Is the Sabbath a creation ordinance that existed before Sinai, or was it a new command at Sinai? Upon examining Scripture, it is clear that the Sabbath is a creation ordinance that existed before Sinai.
This article heavily utilizes [https://www.heritagebooks.org/products/the-christian-sabbath-its-redemptive-historical-foundation-present-obligation-and-practical-observance-martin.html The Christian Sabbath, by Robert Paul Martin].
8 “Remember the Sabbath day, to keep it holy. 9 Six days you shall labor, and do all your work, 10 but the seventh day is a Sabbath to the Lord your God. On it you shall not do any work, you, or your son, or your daughter, your male servant, or your female servant, or your livestock, or the sojourner who is within your gates. 11 ”’For in six days the Lord made heaven and earth, the sea, and all that is in them, and rested on the seventh day. Therefore the Lord blessed the Sabbath day and made it holy.”’Exodus 20:8-11
12 “‘Observe the Sabbath day, to keep it holy, as the Lord your God commanded you. 13 Six days you shall labor and do all your work, 14 but the seventh day is a Sabbath to the Lord your God. On it you shall not do any work, you or your son or your daughter or your male servant or your female servant, or your ox or your donkey or any of your livestock, or the sojourner who is within your gates, that your male servant and your female servant may rest as well as you. 15 ”’You shall remember that you were a slave in the land of Egypt, and the Lord your God brought you out from there with a mighty hand and an outstretched arm.”’ Therefore the Lord your God commanded you to keep the Sabbath day.Deuternomy 5:12-15
In Exodus 20:8-11, when God commands the Sabbath, he points to creation, saying, “For in six days the Lord made heaven and earth, the sea, and all that is in them, and rested on the seventh day. Therefore the Lord blessed the Sabbath day and made it holy.”
Although it is clear that the Sabbath was first instituted at creation, there is still a sense in which the Sabbath was “new” at Sinai. Roger Beckwith and Wilfrid Stott write this:
Since the sabbath had first been given to man, he had fallen into sin, and the institution had been corrupted or forgotten virtually everywhere except among the descendants of Abraham, Isaac and Jacob. Even among them, there had been generations of bondage in Egypt, during which they had doubtless been unable to rest on the seventh day. In practice, therefore, the restored institution was peculiar to Israel, and was relatively new even to them.Roger T. Beckwith and Wilfrid Stott, ”The Christian Sunday” (reprint ed., Grand Rapids: Baker Book House, 1980), 13.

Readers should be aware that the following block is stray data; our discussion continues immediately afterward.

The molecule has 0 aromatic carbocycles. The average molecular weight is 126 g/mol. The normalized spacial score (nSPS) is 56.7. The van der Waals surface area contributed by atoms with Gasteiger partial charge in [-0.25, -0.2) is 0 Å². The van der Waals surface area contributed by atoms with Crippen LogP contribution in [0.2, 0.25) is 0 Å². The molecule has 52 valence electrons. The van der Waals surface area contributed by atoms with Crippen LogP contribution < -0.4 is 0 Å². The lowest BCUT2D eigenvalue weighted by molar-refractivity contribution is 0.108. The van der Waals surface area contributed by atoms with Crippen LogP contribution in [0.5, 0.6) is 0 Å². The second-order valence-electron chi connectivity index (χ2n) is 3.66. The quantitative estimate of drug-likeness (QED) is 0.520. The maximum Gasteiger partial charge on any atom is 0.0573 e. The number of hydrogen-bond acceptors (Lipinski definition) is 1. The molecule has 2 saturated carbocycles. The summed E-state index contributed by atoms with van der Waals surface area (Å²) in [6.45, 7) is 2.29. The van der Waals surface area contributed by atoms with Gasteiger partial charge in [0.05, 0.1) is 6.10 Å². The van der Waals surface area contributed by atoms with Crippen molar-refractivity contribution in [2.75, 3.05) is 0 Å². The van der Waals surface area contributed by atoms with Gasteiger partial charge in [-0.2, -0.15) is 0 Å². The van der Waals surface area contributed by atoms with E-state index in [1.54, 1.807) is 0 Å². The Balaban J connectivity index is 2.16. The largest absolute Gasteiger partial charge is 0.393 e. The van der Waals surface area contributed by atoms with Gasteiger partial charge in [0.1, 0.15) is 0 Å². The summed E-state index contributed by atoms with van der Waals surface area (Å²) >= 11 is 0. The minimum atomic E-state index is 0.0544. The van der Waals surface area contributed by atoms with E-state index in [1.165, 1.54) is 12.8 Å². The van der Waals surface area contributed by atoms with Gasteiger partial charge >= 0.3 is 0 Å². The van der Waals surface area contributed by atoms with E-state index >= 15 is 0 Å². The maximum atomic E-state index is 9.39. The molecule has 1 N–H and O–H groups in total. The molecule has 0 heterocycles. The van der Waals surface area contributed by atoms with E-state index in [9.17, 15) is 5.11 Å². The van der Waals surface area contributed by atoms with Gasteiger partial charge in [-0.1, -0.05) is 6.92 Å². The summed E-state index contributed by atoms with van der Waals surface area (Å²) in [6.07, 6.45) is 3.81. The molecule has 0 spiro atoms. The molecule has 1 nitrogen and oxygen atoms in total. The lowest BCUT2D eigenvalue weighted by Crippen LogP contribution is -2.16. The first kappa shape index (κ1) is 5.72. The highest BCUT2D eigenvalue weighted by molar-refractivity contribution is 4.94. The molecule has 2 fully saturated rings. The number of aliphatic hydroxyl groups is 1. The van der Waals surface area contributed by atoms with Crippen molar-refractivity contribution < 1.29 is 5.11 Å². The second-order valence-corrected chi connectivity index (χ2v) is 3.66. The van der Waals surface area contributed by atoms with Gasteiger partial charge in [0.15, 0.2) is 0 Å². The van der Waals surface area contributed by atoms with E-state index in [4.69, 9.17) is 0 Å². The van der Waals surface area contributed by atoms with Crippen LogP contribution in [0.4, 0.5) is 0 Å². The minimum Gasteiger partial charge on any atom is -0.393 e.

Harold Dressler, in ”From Sabbath to Lord’s Day”, says that Exodus 20:11 is not “a revelatory explanation of Genesis 2:3.” Instead, he says that though “the Sabbath commandment is based on a previous historical event,” it is actually based upon the Israelite nation’s deliverance from Egypt. He says, “because God rested then, therefore He has blessed the Sabbath now—because God rescued you out of Egypt then, therefore He commanded you at Sinai to keep the Sabbath.”1 To respond, we note the following: First, the statement, “Therefore the Lord blessed the Sabbath day and made it holy,” clearly refers to what God did at creation and not to any historical event in Exodus, since it parallels the statement in Genesis 2:3, “So God blessed the seventh day and made it holy.” Second, although Deuteronomy 5:15 refers to the deliverance from Egypt, the deliverance from Egypt has the same meaning for the fourth commandment as it does for the other nine commandments; both Exodus 20:8-11 and Deuteronomy 5:12-15 are prefaced with the deliverance from Egypt.
“I am the Lord your God, who brought you out of the land of Egypt, out of the house of slavery.Exodus 20:2
“‘I am the Lord your God, who brought you out of the land of Egypt, out of the house of slavery.Deuternomy 5:6
Dressler’s interpretation singles out the fourth commandment as being different from the other nine commandments, but we see that his reasoning for grounding the Sabbath in a historical event in Exodus applies to the other nine commandments, as well. The proper interpretation is that the Israelites have ”’two”’ motivations for obeying the Sabbath: #God blessed and made the seventh day, the Sabbath, holy at creation (Genesis 2:3) #God delivered the Israelites from slavery—relentless work—in Egypt Today, Christians can replace the second motivation with God delivering them from slavery to sin, since God delivering the Israelites from Egypt was a type of God delivering believers from sin.